Health Highlights: March 6, 2015
Low Levels of Drug Residue in Milk: FDA Last Ebola Patient in Liberia Discharged From Hospital
Here are some of the latest health and medical news developments, compiled by the editors of HealthDay:
Low Levels of Drug Residue in Milk: FDA
There is little evidence of antibiotics or other drugs in milk, according to a U.S. Food and Drug Administration study.
Researchers collected raw milk samples from nearly 2,000 dairy farms and tested them for 31 drugs, mostly antibiotics. Less than 1 percent of the samples contained illegal drug residue, the Associated Press reported.
"Overall this is very encouraging and reinforces the idea that the milk supply is safe," study leader William Flynn said.
Cows are given antibiotics and other drugs to keep them healthy, and some of them can end up in milk. While low levels of some drugs are permitted in milk, amounts above certain levels are illegal, the AP reported.
The FDA will use the study findings to try and reduce drug levels in milk even more, Flynn said.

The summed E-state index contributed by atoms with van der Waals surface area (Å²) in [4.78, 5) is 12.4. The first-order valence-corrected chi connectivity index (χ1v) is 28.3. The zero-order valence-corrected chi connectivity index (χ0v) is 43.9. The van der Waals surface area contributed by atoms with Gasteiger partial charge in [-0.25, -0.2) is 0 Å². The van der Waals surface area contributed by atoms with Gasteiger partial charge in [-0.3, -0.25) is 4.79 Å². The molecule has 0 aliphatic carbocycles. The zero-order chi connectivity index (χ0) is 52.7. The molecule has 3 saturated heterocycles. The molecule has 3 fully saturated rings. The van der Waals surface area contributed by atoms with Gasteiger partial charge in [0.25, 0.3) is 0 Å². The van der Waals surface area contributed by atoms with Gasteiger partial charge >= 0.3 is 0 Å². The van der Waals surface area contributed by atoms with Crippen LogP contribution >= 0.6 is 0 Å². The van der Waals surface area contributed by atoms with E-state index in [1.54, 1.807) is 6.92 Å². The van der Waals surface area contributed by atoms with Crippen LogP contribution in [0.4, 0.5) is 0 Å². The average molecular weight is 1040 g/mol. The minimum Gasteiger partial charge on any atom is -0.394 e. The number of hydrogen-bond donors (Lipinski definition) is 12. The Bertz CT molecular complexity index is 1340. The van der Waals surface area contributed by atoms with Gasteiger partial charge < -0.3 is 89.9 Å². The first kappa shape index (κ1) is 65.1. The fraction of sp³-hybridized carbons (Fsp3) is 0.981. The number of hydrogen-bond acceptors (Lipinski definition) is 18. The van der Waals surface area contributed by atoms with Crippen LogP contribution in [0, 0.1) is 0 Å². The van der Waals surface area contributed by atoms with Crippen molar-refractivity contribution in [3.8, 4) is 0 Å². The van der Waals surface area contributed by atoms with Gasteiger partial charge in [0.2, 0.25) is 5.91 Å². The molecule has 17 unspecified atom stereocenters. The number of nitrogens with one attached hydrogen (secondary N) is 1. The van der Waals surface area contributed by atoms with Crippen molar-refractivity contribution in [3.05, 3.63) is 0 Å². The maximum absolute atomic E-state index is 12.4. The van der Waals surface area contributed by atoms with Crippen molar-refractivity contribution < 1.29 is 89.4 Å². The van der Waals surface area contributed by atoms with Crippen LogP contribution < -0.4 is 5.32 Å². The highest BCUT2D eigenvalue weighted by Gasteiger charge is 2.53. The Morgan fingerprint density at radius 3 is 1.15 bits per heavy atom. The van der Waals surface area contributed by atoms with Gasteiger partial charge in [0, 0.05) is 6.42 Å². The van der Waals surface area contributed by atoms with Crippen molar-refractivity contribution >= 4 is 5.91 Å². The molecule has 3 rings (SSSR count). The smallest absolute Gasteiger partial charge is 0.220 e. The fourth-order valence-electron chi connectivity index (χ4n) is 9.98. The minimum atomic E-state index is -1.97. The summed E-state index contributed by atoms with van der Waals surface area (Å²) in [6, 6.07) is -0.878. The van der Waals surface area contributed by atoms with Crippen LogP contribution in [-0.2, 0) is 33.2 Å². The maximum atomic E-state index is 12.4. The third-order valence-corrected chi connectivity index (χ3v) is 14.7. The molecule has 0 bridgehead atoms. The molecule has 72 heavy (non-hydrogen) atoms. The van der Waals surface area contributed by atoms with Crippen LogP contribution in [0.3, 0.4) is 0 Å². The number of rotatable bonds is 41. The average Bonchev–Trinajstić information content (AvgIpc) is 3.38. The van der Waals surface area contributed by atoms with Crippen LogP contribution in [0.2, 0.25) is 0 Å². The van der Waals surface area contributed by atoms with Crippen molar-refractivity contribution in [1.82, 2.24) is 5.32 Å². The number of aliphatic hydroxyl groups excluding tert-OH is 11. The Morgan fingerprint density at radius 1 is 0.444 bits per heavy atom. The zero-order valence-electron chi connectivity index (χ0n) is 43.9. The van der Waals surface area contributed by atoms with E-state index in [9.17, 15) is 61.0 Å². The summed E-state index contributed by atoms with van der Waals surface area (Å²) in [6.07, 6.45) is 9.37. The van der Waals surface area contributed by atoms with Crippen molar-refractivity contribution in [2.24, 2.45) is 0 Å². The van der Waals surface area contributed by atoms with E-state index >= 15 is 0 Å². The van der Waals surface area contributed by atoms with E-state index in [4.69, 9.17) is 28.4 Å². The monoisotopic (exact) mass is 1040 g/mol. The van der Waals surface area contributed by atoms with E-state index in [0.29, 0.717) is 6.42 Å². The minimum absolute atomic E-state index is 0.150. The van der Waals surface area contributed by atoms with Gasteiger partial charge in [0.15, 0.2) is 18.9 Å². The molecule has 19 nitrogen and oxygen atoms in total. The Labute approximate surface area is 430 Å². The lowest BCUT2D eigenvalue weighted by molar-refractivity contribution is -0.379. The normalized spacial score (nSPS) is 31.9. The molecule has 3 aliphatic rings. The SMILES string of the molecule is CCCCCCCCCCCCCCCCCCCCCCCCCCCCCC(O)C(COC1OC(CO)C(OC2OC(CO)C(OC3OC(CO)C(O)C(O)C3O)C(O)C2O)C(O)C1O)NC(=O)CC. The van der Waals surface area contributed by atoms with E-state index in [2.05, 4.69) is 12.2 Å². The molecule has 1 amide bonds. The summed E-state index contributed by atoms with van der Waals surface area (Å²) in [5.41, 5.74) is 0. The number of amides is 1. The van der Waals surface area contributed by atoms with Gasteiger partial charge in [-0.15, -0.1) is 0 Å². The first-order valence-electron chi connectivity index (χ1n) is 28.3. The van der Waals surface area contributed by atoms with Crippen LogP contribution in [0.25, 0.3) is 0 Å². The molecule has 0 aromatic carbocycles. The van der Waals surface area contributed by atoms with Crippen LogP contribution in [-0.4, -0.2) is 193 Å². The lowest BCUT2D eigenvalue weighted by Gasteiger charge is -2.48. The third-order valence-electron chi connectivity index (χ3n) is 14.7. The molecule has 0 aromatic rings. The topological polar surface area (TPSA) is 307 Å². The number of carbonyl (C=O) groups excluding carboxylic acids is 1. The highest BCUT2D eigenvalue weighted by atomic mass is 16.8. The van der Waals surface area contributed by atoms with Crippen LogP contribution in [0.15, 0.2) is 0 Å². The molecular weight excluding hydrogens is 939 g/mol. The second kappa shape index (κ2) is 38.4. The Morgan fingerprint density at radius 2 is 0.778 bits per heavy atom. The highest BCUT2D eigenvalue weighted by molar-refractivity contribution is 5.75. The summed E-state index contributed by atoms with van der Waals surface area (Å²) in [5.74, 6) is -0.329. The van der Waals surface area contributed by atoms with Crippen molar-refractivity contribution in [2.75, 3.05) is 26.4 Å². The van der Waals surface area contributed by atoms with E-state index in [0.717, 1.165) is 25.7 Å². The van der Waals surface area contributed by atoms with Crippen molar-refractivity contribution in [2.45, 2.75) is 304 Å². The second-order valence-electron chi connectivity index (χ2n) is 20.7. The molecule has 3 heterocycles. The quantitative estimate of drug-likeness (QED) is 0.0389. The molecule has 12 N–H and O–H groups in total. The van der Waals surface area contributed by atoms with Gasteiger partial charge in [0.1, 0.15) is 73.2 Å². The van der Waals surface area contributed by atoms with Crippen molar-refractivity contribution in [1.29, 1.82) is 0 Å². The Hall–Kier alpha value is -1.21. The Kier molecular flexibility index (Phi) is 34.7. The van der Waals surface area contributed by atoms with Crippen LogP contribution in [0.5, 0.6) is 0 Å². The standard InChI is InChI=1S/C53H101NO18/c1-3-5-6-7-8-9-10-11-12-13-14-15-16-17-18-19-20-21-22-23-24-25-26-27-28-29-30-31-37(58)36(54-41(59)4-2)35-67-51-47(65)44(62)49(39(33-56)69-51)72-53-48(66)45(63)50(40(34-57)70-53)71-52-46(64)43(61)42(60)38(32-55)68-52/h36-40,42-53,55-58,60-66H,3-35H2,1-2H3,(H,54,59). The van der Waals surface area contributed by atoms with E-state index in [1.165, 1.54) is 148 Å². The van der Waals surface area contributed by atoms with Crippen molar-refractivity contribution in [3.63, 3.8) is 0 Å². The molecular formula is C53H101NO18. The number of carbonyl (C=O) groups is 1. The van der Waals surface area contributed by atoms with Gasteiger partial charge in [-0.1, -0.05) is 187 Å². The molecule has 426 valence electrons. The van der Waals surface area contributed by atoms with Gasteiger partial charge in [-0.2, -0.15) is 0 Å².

The study was launched by the FDA in 2012 over concerns from public health groups about the levels of antibiotics in milk and other food products.
While the findings show that drug residues in milk are "a small problem," there should be expanded testing to reduce levels even more, David Plunkett, of the Center for Science in the Public Interest, told the AP.
Last Ebola Patient in Liberia Discharged From Hospital
The last Ebola patient in the West African nation of Liberia was discharged from treatment on Thursday.
While there was a ceremony in the capital city of Monrovia to mark the event, officials warned that Liberia was still weeks away from being declared free of the deadly disease. They noted that there have been recent Ebola flare-ups in neighboring Sierra Leone and Guinea, the two other countries hardest hit by the large outbreak, The New York Times reported.
Liberian health officials are still tracking more than 100 people who may have been exposed to the Ebola virus. As of Thursday, no new cases of the disease had been confirmed in the country for the past 13 days.
"(The ceremony) was touching, it was pleasing, there was a lot of excitement because we feel that this is a victory," Tolbert Nyenswah, the deputy health minister in charge of Liberia's fight against Ebola, said in a telephone interview with The Times.
"But it's not over yet," he added. "We are still cautioning people. We told them they must still protect their villages, their towns. They should report any suspicion of Ebola to the health teams. We still have a response that is tight. Yeah, we made that point."
More than 9,800 people have died in the outbreak, including 4,117 in Liberia.